If honey not bad too, why sugar is bad for health?
About so-called “natural sugars” like honey that are said to be more nutritious and less hazardous to your health. If honey not bad too, why sugar is bad for health? Is honey better than sugar?
By now, you probably got the memo that eating too much sugar is bad news for your health. An overly sweet diet is blamed for a whole host of health issues including diabetes, heart disease, and poor brain functioning. And taking in too many sugary calories surely won’t do your waistline any favors.
One of the biggest errors I see people make in the world of nutrition is applying general advice as rules for individuals.
On a population level, reducing sugar intake is likely to improve health. Generally, minimising sugar consumption is good advice. But just because something will help most people doesn’t mean it’s a law of nature that can’t be broken.
Shocking to many, there doesn’t actually exist any evidence that sugar is at all bad for healthy humans. On an individual level—to you, me and the inevitable commenters telling me how wrong I am, just becuzzz—sugar isn’t necessarily harmful. It can even, in the right circumstances, be healthy.
The unhealthiness of a diet high in sugar seems to be that of an opportunity cost—by consuming lots of sugary treats we eat less of the nutrients we need to survive and thrive—and one of excessive weight gain through a caloric surplus.
So to answer your question: Sugar is bad and honey is not, not because of the nutritional content of these foods, but because of the concepts you have adopted; the lenses through which you see food and the world.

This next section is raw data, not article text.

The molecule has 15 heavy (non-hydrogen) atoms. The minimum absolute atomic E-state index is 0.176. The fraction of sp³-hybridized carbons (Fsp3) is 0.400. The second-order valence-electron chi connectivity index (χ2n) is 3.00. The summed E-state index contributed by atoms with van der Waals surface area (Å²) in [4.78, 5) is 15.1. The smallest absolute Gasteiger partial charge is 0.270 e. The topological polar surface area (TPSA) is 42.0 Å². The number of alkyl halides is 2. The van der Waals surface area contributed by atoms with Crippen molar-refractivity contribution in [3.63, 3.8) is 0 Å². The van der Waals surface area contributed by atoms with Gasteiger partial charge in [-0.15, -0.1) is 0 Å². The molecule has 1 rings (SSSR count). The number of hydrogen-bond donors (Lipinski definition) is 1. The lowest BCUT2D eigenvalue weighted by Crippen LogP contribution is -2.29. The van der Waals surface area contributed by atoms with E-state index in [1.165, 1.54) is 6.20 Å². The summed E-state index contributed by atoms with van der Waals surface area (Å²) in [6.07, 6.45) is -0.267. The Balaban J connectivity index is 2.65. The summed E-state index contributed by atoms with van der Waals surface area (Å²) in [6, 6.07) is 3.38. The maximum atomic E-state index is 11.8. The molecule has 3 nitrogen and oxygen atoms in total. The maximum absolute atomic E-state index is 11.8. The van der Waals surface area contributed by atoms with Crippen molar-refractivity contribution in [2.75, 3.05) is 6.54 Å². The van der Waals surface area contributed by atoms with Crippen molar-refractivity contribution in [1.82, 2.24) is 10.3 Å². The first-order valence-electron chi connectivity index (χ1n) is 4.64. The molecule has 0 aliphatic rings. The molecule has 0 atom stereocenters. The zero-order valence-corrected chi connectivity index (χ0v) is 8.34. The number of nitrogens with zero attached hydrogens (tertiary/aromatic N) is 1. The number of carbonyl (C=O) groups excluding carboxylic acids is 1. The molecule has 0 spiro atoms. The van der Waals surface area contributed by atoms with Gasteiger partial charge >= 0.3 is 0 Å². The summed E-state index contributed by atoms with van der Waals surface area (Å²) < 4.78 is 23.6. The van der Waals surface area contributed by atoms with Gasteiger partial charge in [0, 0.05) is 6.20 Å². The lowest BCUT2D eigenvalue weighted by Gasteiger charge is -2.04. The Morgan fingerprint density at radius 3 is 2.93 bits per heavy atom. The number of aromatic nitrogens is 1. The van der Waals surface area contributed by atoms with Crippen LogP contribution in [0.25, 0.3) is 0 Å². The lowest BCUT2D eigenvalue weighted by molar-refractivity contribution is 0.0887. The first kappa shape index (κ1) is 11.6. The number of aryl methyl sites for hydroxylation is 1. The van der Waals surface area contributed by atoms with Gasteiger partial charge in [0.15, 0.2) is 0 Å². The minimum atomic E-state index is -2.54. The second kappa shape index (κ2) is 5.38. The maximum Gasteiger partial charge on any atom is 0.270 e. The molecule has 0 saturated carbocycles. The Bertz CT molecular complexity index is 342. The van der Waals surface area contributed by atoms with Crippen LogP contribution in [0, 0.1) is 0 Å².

Furthermore, this idea, that sugar is the devil, has created swaths of people that think they can lose weight if only the cut sugar out of their diets. Inevitably these people end up overeating on other food sources—often “healthy” alternatives spiked with honey—because while they’ve eliminated sugar from their diets, the same behavioural and physio- and psychological causes that made them vulnerable to overeat on sugar are still there.
Obviously sugar=obesity is too simplistic an idea. So if sugar isn’t inherently unhealthy nor inherently fattening, why do we still see it has unhealthy?
A hamburger consists of a bun, vegetables, some dressing + sauce, meat and cheese. Alone, none of these items are unabashedly seen as unhealthy. Yet together they come, forming a picturesque image of unhealthiness.
Both sugar and hamburgers are delicious and precisely because of that deliciousness they tend to be the building blocks of unhealthy, nutritionally poor and calorically dense diets.
We deem them unhealthy, not because of their nutritional content, but because of the unhealthiness we associate them with. We feel sticks of guilt when buying chocolate, not because chocolate is harmful, but because of the diets and people that correlate with the consumption of it.
There is nothing inherently good or healthy about honey either. It’s just expensive shit from bees that isn’t used as a sweetener in the food we think most overweight people eat and thus lacks the stigma floating around sugar.
The truth is that the vast majority of foods aren’t unhealthy or healthy. They can’t be good or bad because they’re only stand-alone pieces. By themselves they tell us nothing about the health of the individual eating them.
Yet on a population level they do. Diets with lots of sugar tend to be unhealthier when we look at big amounts of people.
Yet—and this is were most people erroneously jump the gun—that doesn’t mean sugar is bad.
It can in fact be both good and neutral to a persons health as well. To give the most boring answer possible: it all depends, on the diet as a whole and the individual in question.
And biologically speaking sugar is pretty much the same as honey.